If I could have one wish about this story... actually, make that two wishes, firstly I'd want it to be longer and secondly I'd want the insta love angle dropped. In fact, I wouldn't have cared about the insta attraction at all if it hadn't been that Stuart was drunk and disorderly when we (and Tim) first meet him because his wife wanted a divorce. So, it wasn't the attraction that felt too quick, but it made me feel like Stuart was a bit flakey. A longer story would have solved this with a slower on page romance development. 

Actually, as I analyse this story while I write my review, I want to pick the whole timing aspect of it apart. I get instant horniness and sex and attraction, but a week together, then three months totally away from each other, no contact at all and then that's it big decisions made forever. Logically I don't like it. 

Emotionally though - I loved this book. I loved Stuart and Tim. I loved their interactions. I loved Tim's honesty. I loved the fact that an f-m trans character didn't need to be super butch to be male. I loved the sexy times. I loved Stuart's acceptance of Tim and of his feelings for Tim. I loved the writing and descriptions and how it made me feel. I'm an emotional reader and that is why this gets 4.5 hearts from me. Logic v emotion in the book stakes, and emotion wins hands down.

ETA: So, I've just read my girl SRAL's review and I'm stealing the opener...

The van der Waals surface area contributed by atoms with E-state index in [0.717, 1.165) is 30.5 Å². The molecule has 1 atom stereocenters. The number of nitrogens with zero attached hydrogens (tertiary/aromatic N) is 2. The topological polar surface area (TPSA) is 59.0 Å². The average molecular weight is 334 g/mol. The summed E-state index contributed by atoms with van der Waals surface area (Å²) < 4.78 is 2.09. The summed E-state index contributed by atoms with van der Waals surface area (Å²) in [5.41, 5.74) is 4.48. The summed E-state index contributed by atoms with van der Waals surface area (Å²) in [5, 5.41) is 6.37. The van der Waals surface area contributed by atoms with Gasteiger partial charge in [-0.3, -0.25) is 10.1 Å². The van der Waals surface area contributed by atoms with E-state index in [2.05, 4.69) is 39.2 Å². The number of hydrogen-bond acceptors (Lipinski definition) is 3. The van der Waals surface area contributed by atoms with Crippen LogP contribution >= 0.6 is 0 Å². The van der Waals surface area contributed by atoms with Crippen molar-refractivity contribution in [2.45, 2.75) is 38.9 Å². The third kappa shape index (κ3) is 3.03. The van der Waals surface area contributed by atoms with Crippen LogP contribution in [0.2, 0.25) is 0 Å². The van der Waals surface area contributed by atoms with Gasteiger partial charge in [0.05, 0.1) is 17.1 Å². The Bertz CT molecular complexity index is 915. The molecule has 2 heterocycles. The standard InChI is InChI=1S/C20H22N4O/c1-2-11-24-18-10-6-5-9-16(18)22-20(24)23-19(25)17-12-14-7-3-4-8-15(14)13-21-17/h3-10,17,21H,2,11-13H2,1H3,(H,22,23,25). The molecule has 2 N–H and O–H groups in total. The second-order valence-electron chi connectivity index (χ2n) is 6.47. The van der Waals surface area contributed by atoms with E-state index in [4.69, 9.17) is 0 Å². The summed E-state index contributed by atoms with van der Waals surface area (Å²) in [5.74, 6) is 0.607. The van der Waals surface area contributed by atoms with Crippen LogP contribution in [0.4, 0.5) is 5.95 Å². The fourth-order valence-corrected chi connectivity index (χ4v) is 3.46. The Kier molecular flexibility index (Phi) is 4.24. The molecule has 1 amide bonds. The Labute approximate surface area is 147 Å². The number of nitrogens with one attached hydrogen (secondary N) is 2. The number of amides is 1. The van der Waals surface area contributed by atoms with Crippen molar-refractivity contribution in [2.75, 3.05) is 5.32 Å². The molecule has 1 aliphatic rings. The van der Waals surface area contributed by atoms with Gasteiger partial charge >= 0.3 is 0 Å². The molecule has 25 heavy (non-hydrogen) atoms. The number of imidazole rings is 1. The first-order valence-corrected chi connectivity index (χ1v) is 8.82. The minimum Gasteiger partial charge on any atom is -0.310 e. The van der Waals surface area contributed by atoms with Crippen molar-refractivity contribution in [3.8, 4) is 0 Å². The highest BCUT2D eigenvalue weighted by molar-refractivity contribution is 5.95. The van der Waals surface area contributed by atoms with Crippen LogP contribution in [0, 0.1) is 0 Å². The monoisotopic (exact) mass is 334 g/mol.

Quite simply this is just a romance between two people who just so happen to meet at the right time under slightly intoxicated circumstances. The rest...gender identity, relationship status, fan/hero worship...those are just semantics.
Pretty much this is why I loved this story. SO go read the other unicorns' reviews, they say it better than me. 

Justin - 4.25 hearts

This book was very hard for me to rate. It was way out of my comfort zone and not something I would normally read. On one hand I loved it and wanted to give it all the hearts. I loved the writing, I loved the story and I loved Stuart and Tim, the main characters. I didn’t have a problem with the relationship between the MCs starting before Stuart was legally divorced and surprisingly, I didn’t have a problem with the female anatomy in the story. Tim, a transsexual, considered himself fully transitioned yet with the lack of options available to him, he still had a vagina. This was certainly leaning in the insta-love direction but there was no mention of soul mates or professions of love so I was happy with the relationship as it was written.